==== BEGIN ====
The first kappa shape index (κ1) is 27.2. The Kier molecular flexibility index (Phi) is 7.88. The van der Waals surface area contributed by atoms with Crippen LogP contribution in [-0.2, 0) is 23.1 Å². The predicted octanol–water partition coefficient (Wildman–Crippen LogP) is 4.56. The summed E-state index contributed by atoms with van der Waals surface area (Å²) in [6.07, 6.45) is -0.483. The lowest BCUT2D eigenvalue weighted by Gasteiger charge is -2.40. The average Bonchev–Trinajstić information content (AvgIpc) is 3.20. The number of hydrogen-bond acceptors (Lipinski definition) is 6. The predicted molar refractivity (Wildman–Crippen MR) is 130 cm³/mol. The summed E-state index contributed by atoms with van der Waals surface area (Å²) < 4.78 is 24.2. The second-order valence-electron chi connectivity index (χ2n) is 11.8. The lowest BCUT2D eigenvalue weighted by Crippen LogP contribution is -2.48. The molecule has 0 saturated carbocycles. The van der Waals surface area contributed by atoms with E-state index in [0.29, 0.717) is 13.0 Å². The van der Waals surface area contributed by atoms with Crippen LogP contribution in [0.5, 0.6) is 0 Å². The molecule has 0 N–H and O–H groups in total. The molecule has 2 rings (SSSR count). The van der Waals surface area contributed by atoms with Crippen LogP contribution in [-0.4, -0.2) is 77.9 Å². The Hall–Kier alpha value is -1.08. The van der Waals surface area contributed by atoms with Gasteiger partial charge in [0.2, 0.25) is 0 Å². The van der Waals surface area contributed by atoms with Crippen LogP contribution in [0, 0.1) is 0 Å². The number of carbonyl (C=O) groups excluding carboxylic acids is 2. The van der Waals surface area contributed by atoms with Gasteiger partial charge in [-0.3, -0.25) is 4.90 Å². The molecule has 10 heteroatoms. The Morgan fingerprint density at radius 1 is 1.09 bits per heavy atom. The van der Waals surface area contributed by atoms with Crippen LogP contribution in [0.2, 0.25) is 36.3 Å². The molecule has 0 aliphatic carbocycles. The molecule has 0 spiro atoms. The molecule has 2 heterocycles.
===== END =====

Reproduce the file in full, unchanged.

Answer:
The first kappa shape index (κ1) is 27.2. The Kier molecular flexibility index (Phi) is 7.88. The van der Waals surface area contributed by atoms with Crippen LogP contribution in [-0.2, 0) is 23.1 Å². The predicted octanol–water partition coefficient (Wildman–Crippen LogP) is 4.56. The summed E-state index contributed by atoms with van der Waals surface area (Å²) in [6.07, 6.45) is -0.483. The lowest BCUT2D eigenvalue weighted by Gasteiger charge is -2.40. The average Bonchev–Trinajstić information content (AvgIpc) is 3.20. The number of hydrogen-bond acceptors (Lipinski definition) is 6. The predicted molar refractivity (Wildman–Crippen MR) is 130 cm³/mol. The summed E-state index contributed by atoms with van der Waals surface area (Å²) < 4.78 is 24.2. The second-order valence-electron chi connectivity index (χ2n) is 11.8. The lowest BCUT2D eigenvalue weighted by Crippen LogP contribution is -2.48. The molecule has 0 saturated carbocycles. The van der Waals surface area contributed by atoms with E-state index in [0.29, 0.717) is 13.0 Å². The van der Waals surface area contributed by atoms with Crippen LogP contribution in [0.5, 0.6) is 0 Å². The molecule has 0 N–H and O–H groups in total. The molecule has 2 rings (SSSR count). The van der Waals surface area contributed by atoms with Crippen LogP contribution in [-0.4, -0.2) is 77.9 Å². The Hall–Kier alpha value is -1.08. The van der Waals surface area contributed by atoms with Gasteiger partial charge in [0.2, 0.25) is 0 Å². The van der Waals surface area contributed by atoms with Crippen LogP contribution in [0, 0.1) is 0 Å². The number of carbonyl (C=O) groups excluding carboxylic acids is 2. The van der Waals surface area contributed by atoms with Gasteiger partial charge in [-0.3, -0.25) is 4.90 Å². The molecule has 10 heteroatoms. The Morgan fingerprint density at radius 1 is 1.09 bits per heavy atom. The van der Waals surface area contributed by atoms with Crippen LogP contribution in [0.2, 0.25) is 36.3 Å². The molecule has 0 aliphatic carbocycles. The molecule has 0 spiro atoms. The molecule has 2 heterocycles.